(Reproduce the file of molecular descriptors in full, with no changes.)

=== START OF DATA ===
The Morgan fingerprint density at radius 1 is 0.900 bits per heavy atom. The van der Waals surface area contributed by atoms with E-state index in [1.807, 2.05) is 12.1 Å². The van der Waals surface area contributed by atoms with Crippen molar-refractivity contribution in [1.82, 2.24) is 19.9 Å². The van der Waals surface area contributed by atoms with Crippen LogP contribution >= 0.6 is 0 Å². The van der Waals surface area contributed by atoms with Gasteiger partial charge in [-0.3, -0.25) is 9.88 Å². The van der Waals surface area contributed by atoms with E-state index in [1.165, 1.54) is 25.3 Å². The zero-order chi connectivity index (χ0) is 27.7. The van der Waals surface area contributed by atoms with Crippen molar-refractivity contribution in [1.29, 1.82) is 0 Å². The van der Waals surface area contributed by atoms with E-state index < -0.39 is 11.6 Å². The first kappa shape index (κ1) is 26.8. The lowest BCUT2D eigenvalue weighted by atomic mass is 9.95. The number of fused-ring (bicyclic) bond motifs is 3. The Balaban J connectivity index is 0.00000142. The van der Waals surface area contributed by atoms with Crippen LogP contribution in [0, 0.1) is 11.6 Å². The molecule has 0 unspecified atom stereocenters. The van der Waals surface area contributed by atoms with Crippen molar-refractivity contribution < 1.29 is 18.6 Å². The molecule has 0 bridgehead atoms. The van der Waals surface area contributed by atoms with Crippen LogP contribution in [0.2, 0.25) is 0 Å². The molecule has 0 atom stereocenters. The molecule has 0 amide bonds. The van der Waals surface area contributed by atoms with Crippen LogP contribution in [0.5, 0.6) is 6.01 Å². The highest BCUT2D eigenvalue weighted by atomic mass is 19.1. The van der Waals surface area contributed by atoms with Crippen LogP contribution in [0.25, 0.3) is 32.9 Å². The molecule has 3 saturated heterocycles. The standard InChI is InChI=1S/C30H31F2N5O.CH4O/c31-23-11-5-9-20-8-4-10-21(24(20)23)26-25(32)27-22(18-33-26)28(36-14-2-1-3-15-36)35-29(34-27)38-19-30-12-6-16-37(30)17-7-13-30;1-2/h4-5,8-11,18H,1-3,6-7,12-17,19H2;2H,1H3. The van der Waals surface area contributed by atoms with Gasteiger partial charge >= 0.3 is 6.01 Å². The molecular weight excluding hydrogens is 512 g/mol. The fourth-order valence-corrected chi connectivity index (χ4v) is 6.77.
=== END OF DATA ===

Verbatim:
The Morgan fingerprint density at radius 1 is 0.900 bits per heavy atom. The van der Waals surface area contributed by atoms with E-state index in [1.807, 2.05) is 12.1 Å². The van der Waals surface area contributed by atoms with Crippen molar-refractivity contribution in [1.82, 2.24) is 19.9 Å². The van der Waals surface area contributed by atoms with Crippen LogP contribution >= 0.6 is 0 Å². The van der Waals surface area contributed by atoms with Gasteiger partial charge in [-0.3, -0.25) is 9.88 Å². The van der Waals surface area contributed by atoms with E-state index in [1.165, 1.54) is 25.3 Å². The zero-order chi connectivity index (χ0) is 27.7. The van der Waals surface area contributed by atoms with Crippen molar-refractivity contribution in [1.29, 1.82) is 0 Å². The van der Waals surface area contributed by atoms with E-state index < -0.39 is 11.6 Å². The first kappa shape index (κ1) is 26.8. The lowest BCUT2D eigenvalue weighted by atomic mass is 9.95. The number of fused-ring (bicyclic) bond motifs is 3. The Balaban J connectivity index is 0.00000142. The van der Waals surface area contributed by atoms with Crippen LogP contribution in [0, 0.1) is 11.6 Å². The molecule has 0 unspecified atom stereocenters. The van der Waals surface area contributed by atoms with Crippen molar-refractivity contribution < 1.29 is 18.6 Å². The molecule has 0 bridgehead atoms. The van der Waals surface area contributed by atoms with Crippen LogP contribution in [0.2, 0.25) is 0 Å². The molecule has 0 atom stereocenters. The molecule has 0 amide bonds. The van der Waals surface area contributed by atoms with Crippen LogP contribution in [0.5, 0.6) is 6.01 Å². The highest BCUT2D eigenvalue weighted by atomic mass is 19.1. The van der Waals surface area contributed by atoms with Crippen LogP contribution in [0.25, 0.3) is 32.9 Å². The molecule has 3 saturated heterocycles. The standard InChI is InChI=1S/C30H31F2N5O.CH4O/c31-23-11-5-9-20-8-4-10-21(24(20)23)26-25(32)27-22(18-33-26)28(36-14-2-1-3-15-36)35-29(34-27)38-19-30-12-6-16-37(30)17-7-13-30;1-2/h4-5,8-11,18H,1-3,6-7,12-17,19H2;2H,1H3. The van der Waals surface area contributed by atoms with Gasteiger partial charge >= 0.3 is 6.01 Å². The molecular weight excluding hydrogens is 512 g/mol. The fourth-order valence-corrected chi connectivity index (χ4v) is 6.77.